The question, “Who will guard the guards themselves?” was first posed by first century Roman satirist and poet Juvenalis.In light of the massive corporate corruption now being exposed, it is a question that needs to be asked and answered once again of our country’s auditing profession.
According to the South African Institute of Chartered Accountants’ (SAICA) web site, one of the functions of their members – chartered accountants – is listed as follows:
“Auditing/assurance: Auditors review company systems, financial statements and accounting principles while checking the accuracy of the company’s financial records. The auditor is responsible for issuing an opinion on whether or not annual financial statements fairly present a company’s results and financial position.”
That statement contains three very clear and specific functions. If auditing firms have been doing their jobs properly, don’t you think there would have been no room for the corruption that has allegedly taken place? But, judging by the alleged corruption that has been recently exposed at Bosasa, in plain South African English: Who are Bosasa’s auditors and what the flipping heck have they been doing for the past decade or more?
Again, in plain English:
1. Did they actually review Bosasa’s company systems, financial statements and accounting principles?
2. Did they actually check the accuracy of the company’s financial records?
3. Did they actually issue an opinion on whether or not the annual financial statements fairly represent Bosasa’s results and financial position?
Whoever they are, they need to be held to account along with Bosasa – and all the other auditing firms that appear to have made little (read “big”) oopsies in the way they’ve been auditing corporate South Africa.
Here’s the thing … The corruption that is being exposed is either making fools of our auditing firms or showing them up to be in bed with their clients. Either they’re laughably so incompetent that their clients are fooling them big time, or they’re horrifyingly unethical and corrupt themselves and quite prepared to overlook the dirty tricks of their clients in the name of “business is business”.
If they are found to have turned a blind eye to unethical and/or illegal financial activities on the part of their clients in the interests of continuing to collect their not insignificant fees, they should also be charged with corruption, and/or aiding and abetting corrupt activities.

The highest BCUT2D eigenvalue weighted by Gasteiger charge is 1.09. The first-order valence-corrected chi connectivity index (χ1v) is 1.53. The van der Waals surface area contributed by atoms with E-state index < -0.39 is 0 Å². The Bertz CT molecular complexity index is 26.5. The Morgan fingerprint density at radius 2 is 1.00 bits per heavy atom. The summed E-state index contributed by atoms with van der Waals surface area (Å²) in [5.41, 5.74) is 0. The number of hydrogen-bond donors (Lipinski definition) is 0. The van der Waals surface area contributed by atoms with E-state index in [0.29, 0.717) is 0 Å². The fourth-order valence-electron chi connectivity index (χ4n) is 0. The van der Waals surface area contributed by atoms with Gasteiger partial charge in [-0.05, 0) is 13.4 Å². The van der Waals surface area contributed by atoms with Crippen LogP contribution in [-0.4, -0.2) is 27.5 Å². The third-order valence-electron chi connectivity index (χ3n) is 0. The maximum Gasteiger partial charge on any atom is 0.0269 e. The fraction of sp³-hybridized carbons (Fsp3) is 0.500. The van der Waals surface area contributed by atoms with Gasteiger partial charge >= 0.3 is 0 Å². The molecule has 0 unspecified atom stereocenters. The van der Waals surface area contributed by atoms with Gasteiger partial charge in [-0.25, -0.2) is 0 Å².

Another, more uncomfortable question that needs to be asked is: As the foremost accountancy body in South Africa and one of the leading Institutes in the world (so says their web site), what is SAICA itself doing about those of its members who are the auditors who have failed to uncover corrupt accounting practices of their clients? Are they quite happy to be associated with either incompetent or corrupt members?
Another question to be asked is: Are they, as the professional body tasked with overseeing their profession, investigating allegedly unethical members and holding them to account, if need be?
While I have no personal axe to grind, it would be interesting to know if Bosasa’s auditors are members of SAICA and whether SAICA has taken any steps to investigate their role in the alleged corruption that is being revealed at the Zondo Commission.
That begs another uncomfortable question: If no action is being taken against such members, why not?
Ethical South Africans, I urge you to stand up and start making your voices heard! For too long the unethical among us have shouted down the voices of honest people and brought shame upon our country. That will only stop when ethical and honest men and women do something to put a stop to it.
Alan Hosking is the Publisher of HR Future magazine, www.hrfuture.net, @HRFuturemag. He is a recognised authority on leadership skills for the future and teaches experienced business leaders and Millennial managers how to lead with integrity, purpose and agility. In 2018, he was named by US-based web site Disruptordaily.com as one of the “Top 25 Future of Work Influencers to Follow on Twitter“.